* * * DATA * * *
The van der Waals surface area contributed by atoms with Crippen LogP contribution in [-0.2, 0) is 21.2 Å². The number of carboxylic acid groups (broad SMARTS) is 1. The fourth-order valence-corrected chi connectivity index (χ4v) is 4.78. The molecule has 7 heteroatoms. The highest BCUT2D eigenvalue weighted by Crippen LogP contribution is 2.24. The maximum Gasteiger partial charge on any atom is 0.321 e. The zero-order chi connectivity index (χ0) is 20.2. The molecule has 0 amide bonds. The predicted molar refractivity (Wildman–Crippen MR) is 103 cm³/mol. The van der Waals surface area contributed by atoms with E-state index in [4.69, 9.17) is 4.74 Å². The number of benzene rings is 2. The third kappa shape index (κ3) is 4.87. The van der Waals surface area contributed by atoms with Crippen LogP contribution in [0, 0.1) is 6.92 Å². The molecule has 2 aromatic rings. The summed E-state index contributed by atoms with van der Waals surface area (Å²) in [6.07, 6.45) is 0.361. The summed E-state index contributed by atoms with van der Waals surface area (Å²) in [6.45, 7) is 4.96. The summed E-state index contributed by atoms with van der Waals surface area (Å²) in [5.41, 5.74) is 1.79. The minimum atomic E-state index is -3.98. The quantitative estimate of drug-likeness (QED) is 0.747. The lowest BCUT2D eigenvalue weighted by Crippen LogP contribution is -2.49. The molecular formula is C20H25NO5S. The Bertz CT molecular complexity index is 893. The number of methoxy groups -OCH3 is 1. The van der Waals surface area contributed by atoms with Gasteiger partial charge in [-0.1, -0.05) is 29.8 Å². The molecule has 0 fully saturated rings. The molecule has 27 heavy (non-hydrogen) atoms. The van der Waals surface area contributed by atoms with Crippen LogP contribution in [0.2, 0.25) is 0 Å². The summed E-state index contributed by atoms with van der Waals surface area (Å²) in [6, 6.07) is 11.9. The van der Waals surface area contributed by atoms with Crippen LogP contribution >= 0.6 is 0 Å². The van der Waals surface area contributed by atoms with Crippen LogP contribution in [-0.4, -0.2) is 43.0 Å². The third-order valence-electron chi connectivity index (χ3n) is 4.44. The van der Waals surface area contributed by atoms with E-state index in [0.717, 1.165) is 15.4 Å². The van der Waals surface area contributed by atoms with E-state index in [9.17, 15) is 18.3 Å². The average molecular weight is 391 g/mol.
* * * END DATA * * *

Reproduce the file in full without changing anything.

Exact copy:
The van der Waals surface area contributed by atoms with Crippen LogP contribution in [-0.2, 0) is 21.2 Å². The number of carboxylic acid groups (broad SMARTS) is 1. The fourth-order valence-corrected chi connectivity index (χ4v) is 4.78. The molecule has 7 heteroatoms. The highest BCUT2D eigenvalue weighted by Crippen LogP contribution is 2.24. The maximum Gasteiger partial charge on any atom is 0.321 e. The zero-order chi connectivity index (χ0) is 20.2. The molecule has 0 amide bonds. The predicted molar refractivity (Wildman–Crippen MR) is 103 cm³/mol. The van der Waals surface area contributed by atoms with E-state index in [4.69, 9.17) is 4.74 Å². The number of benzene rings is 2. The third kappa shape index (κ3) is 4.87. The van der Waals surface area contributed by atoms with Crippen LogP contribution in [0, 0.1) is 6.92 Å². The molecule has 2 aromatic rings. The summed E-state index contributed by atoms with van der Waals surface area (Å²) in [6.07, 6.45) is 0.361. The summed E-state index contributed by atoms with van der Waals surface area (Å²) in [6.45, 7) is 4.96. The summed E-state index contributed by atoms with van der Waals surface area (Å²) in [5.41, 5.74) is 1.79. The minimum atomic E-state index is -3.98. The quantitative estimate of drug-likeness (QED) is 0.747. The lowest BCUT2D eigenvalue weighted by Crippen LogP contribution is -2.49. The molecular formula is C20H25NO5S. The Bertz CT molecular complexity index is 893. The number of methoxy groups -OCH3 is 1. The van der Waals surface area contributed by atoms with Gasteiger partial charge in [-0.1, -0.05) is 29.8 Å². The molecule has 0 fully saturated rings. The molecule has 27 heavy (non-hydrogen) atoms. The van der Waals surface area contributed by atoms with Crippen LogP contribution in [0.2, 0.25) is 0 Å². The summed E-state index contributed by atoms with van der Waals surface area (Å²) in [6, 6.07) is 11.9. The van der Waals surface area contributed by atoms with Crippen LogP contribution >= 0.6 is 0 Å². The van der Waals surface area contributed by atoms with Crippen LogP contribution in [-0.4, -0.2) is 43.0 Å². The third-order valence-electron chi connectivity index (χ3n) is 4.44. The van der Waals surface area contributed by atoms with E-state index in [0.717, 1.165) is 15.4 Å². The van der Waals surface area contributed by atoms with E-state index in [9.17, 15) is 18.3 Å². The average molecular weight is 391 g/mol.